Another glaringly problematic feature of Seadrift is its incessant use of B-roll. As the film chugs along, you’ll start to notice that Tsai is very, very fond of his boating shots that have nothing to do with what is going on. While an interviewee is recalling their experience about how much they disliked their new Vietnamese neighbors, Tsai often cuts straight to footage of the ocean and people capturing crabs. In fact, it becomes the film’s default go-to. As someone recounts how their father tragically passed away, Tsai decides to show some footage of crabbers on their boat. While a refugee thoughtfully describes how hard it is to assimilate into American culture, the film suddenly cuts to a random shot of the ocean to pad the runtime. Perhaps the film could do better than to cut away from each interviewee right as they begin speaking. What people take away from the film is not the much-deserved images of the people who experienced and lived it–rather, the images of random boats, water, and seagulls largely distracts and muddles the entire point of the story.
While there are some moments where Tsai uses stormy skies and turbulent oceans to try to build tension, they’re ultimately ineffective due to how overused they are. Seadrift starts to feel like a film about crabbing and boating instead of a tipping point in Asian American history. That’s not to mention the foreboding, dull soundtrack that feels like it is caught in that same loop that the story is stuck in. For about 75 percent of the film, those same depressing strings signal a sense of impending doom that never fully materializes, making the film even more of a slog than it already is.
But even with all of its faults and missteps, Seadrift does manage to find some sort of redemption at its end that merits its existence. Call it a twist ending, but Seadrift genuinely manages to surprise you in the way that everything gets resolved. It’s a film that strongly relies on its timeliness, especially in the wake of extremist events that so prominently hangs in the modern fear-mongering media. Despite all of its flaws, what Seadrift does get right is getting released at this moment in time. History is cyclical, and Seadrift seems to be a reminder that if we could get through these horrors in the past, we can definitely do so again.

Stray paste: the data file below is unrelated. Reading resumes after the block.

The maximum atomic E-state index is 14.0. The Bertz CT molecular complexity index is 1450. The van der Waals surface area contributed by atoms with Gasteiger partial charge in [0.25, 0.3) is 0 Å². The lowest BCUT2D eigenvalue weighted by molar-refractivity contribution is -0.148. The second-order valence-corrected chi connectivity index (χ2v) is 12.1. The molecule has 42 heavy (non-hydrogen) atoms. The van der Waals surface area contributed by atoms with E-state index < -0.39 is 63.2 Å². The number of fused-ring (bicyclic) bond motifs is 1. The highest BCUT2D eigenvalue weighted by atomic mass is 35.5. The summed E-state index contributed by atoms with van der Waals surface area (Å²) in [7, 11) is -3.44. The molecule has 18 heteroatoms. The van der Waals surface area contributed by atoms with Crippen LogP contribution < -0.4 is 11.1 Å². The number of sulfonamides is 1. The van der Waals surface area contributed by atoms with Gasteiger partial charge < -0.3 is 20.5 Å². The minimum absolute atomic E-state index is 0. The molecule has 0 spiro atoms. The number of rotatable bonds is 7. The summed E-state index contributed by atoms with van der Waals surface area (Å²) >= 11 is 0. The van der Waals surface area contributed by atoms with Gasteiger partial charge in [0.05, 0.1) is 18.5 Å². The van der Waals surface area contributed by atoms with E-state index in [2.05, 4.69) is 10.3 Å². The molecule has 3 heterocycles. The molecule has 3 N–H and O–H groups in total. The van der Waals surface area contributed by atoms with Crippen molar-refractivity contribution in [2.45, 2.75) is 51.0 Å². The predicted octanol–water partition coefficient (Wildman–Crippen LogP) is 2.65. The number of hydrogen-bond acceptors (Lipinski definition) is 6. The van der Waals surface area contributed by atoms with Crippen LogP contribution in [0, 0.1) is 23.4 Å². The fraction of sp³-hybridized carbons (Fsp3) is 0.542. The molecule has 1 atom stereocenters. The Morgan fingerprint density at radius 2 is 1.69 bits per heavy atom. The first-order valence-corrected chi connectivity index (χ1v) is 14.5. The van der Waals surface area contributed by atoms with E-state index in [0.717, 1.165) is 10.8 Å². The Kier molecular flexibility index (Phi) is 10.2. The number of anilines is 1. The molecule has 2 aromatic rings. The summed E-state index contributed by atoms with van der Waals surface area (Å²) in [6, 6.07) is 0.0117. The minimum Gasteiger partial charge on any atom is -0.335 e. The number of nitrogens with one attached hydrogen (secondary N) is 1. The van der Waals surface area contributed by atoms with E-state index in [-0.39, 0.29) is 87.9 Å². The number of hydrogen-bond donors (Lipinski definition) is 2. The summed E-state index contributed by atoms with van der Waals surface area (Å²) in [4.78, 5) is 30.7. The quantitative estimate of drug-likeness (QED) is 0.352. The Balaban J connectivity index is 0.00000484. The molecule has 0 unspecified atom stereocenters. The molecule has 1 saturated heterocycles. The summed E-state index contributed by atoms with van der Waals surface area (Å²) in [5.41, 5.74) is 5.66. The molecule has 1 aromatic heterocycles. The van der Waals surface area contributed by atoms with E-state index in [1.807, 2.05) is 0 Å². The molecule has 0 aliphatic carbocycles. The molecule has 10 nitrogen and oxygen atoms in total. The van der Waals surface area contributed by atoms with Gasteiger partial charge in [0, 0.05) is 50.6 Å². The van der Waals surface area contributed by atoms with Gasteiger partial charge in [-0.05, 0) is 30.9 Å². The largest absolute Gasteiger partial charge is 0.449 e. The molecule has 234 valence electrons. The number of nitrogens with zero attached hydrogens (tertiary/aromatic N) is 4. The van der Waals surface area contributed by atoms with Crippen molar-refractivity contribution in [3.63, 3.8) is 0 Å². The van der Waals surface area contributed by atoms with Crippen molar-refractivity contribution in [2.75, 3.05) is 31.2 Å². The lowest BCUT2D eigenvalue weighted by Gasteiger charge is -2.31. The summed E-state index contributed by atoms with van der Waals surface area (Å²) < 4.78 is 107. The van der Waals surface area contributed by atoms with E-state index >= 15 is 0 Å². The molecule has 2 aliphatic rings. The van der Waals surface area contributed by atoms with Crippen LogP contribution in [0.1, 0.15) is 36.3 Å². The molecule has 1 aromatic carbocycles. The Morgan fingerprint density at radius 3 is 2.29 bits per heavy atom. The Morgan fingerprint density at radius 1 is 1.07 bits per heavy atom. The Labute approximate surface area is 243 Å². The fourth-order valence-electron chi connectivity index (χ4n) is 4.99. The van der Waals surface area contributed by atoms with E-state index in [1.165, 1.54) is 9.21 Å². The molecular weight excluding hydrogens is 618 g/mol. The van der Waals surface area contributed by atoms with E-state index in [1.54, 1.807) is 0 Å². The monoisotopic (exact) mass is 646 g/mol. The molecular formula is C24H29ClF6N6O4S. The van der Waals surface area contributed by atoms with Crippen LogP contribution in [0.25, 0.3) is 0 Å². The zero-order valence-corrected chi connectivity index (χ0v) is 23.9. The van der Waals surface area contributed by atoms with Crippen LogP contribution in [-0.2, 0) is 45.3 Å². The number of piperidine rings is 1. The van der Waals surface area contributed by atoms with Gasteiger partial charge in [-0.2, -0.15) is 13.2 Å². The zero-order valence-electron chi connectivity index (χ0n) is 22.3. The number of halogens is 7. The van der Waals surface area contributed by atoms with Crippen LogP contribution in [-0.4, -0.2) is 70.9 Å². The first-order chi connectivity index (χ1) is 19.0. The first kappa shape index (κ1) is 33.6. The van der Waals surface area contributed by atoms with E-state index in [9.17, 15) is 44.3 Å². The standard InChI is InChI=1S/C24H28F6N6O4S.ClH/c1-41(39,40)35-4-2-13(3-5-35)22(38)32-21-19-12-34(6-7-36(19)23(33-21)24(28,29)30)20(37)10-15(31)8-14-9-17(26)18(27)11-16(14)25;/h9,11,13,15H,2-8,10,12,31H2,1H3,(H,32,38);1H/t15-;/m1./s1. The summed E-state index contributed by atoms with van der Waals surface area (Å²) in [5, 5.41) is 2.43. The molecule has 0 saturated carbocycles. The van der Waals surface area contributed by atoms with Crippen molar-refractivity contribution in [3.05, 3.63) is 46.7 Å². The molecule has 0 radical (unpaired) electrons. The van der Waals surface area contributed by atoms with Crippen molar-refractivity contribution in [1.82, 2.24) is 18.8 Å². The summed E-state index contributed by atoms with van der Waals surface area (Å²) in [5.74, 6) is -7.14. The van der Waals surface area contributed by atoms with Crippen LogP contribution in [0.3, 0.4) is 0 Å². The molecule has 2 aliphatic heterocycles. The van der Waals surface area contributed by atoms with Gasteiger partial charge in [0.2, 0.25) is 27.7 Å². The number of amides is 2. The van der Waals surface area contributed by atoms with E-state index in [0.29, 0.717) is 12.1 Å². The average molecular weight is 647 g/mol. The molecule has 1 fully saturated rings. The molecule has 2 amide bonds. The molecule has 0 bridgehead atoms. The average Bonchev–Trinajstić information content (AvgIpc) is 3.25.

But then again, it should not have taken what feels like an eternity (again, 68 minutes) to get there.
Rating: 2.5 / 5
Follow the film on Twitter: @seadriftfilm
Seadrift was screened as part of the 2019 Los Angeles Asian Pacific Film Festival (LAAPFF).
Special thanks to Jerrie Au, Kenny Nguyen, and Linda Vo for their input.
Li-Wei Chu is a recent graduate from UC Davis who majored in Cinema and Digital Media who also briefly studied film at Queen Mary, University of London. Li-Wei is obsessed with horror films (especially the ones that give him nightmares), films from East Asia, and really, any film that makes you stop and think.
He loves talking about film and indie music with others. He’s also a record collector and cross-stitches when he has free time. In the future, he hopes to be able to write about film and wants to find a job in the film industry that can support his record buying habits. Maybe one day he’ll also be able to play the guitar.